‘The return of banditry’: Russian car industry buckles under sanctions – The Guardian

June 11, 2022 by No Comments

Eldar Gadzhiev’s heart sank when he heard the sputtering from the engine of his Skoda one day in April. Gadzhiev, who owns a fleet of four cars that he leases as taxicabs in Moscow, knew it was a terrible and expensive time for a breakdown.

Prices for spare parts, if you even could find them, had spiralled out of control since Vladimir Putin ordered the invasion of Ukraine two months earlier. “I understood that I was in a bad situation,” he said. “I thought: the repairs are going to cost as much as the car.”

Dealerships were useless, he said. His car parts shop told him that the waiting list was months long, time he could not wait to repair his vehicle.

So he tried posting on a public chat. That’s when his phone began to “explode”, he said. He received tens of calls, some from rough-sounding “dealers” offering to meet or giving him vague promises to get the parts he needed.

“It’s full-on speculation,” he said. “There are no more spare parts. So the prices are either way too high, you could almost [throw away] the car, or you think: is this illegal?”

He suspected that many of the parts he was offered had been stolen. “It’s the return of banditry,” he added.

Few sectors of the Russian economy are feeling the strain of the country’s near total isolation more than the automotive industry, where parts for new and used vehicles are in short supply.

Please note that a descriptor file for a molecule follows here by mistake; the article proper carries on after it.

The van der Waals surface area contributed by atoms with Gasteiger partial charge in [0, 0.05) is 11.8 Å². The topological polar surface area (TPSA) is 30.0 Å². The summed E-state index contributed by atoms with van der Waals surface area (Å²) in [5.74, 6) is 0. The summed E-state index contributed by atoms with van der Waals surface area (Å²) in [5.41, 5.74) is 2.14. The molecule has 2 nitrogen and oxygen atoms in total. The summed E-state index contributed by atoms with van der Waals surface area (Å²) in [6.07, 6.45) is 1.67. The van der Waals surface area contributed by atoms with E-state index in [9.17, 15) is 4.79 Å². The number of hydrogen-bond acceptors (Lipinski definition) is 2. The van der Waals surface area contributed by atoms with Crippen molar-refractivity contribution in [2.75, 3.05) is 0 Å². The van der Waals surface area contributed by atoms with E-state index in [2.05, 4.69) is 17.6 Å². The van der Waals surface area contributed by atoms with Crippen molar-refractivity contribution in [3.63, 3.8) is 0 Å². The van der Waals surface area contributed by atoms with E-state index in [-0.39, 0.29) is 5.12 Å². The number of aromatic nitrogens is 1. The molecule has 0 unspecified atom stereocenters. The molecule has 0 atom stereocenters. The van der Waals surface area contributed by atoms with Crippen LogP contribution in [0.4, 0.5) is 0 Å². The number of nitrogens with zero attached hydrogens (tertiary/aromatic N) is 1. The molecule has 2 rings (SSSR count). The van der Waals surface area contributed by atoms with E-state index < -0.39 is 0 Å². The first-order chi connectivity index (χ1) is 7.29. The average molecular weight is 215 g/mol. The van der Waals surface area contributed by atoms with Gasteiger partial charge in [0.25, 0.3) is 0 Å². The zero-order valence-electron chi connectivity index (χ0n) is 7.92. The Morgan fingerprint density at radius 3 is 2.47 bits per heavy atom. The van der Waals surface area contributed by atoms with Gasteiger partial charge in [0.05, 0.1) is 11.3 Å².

Gadzhiev said he ended up paying eight times the old rate for his repairs. Others say prices have jumped tenfold.

Aleksei Atapov, the owner of a car repair firm, said: “We are in a pretty sad situation in terms of car repair and maintenance in Moscow. The central warehouses closed at the end of February, and even the custom parts that arrived were not given to us. They returned the money and took all the parts back abroad.

“Because of such jumps in the rate, they simply stopped all activities. Central warehouses are our everything. Two weeks after 24 February [the day of the invasion], speculation for car parts reached its peak. Something that would cost 900 roubles (£12.50) would cost 7,000-7,500 roubles. Original car oil would cost 12,000 instead of 1,200.”

While the Russian government has been promoting its policies of import substitution and “parallel imports”, which allow importers to ignore bans on sending spare parts to Russia, the plan has barely started to kick in and supply is unlikely to reach demand any time soon, analysts said. Meanwhile, anecdotal evidence suggests counterfeit and stolen parts are flooding the market.

The market is seeking to adapt. Wildberries, a Russian online retailer, has added car parts including engines, fuel systems, transmissions, chassis parts and others, the company announced.

But at the moment, market players say stockpiles have reached exhaustion. “All the substitutes ran out very quickly,” said Atapov.

The shortages are affecting new cars as well. Avtovaz, Russia’s largest carmaker, announced an extra week of furloughs for workers owing to a shortage of foreign parts, specifically semiconductors. …….

Source: https://www.theguardian.com/world/2022/jun/11/the-return-of-banditry-russian-car-industry-buckles-under-sanctions


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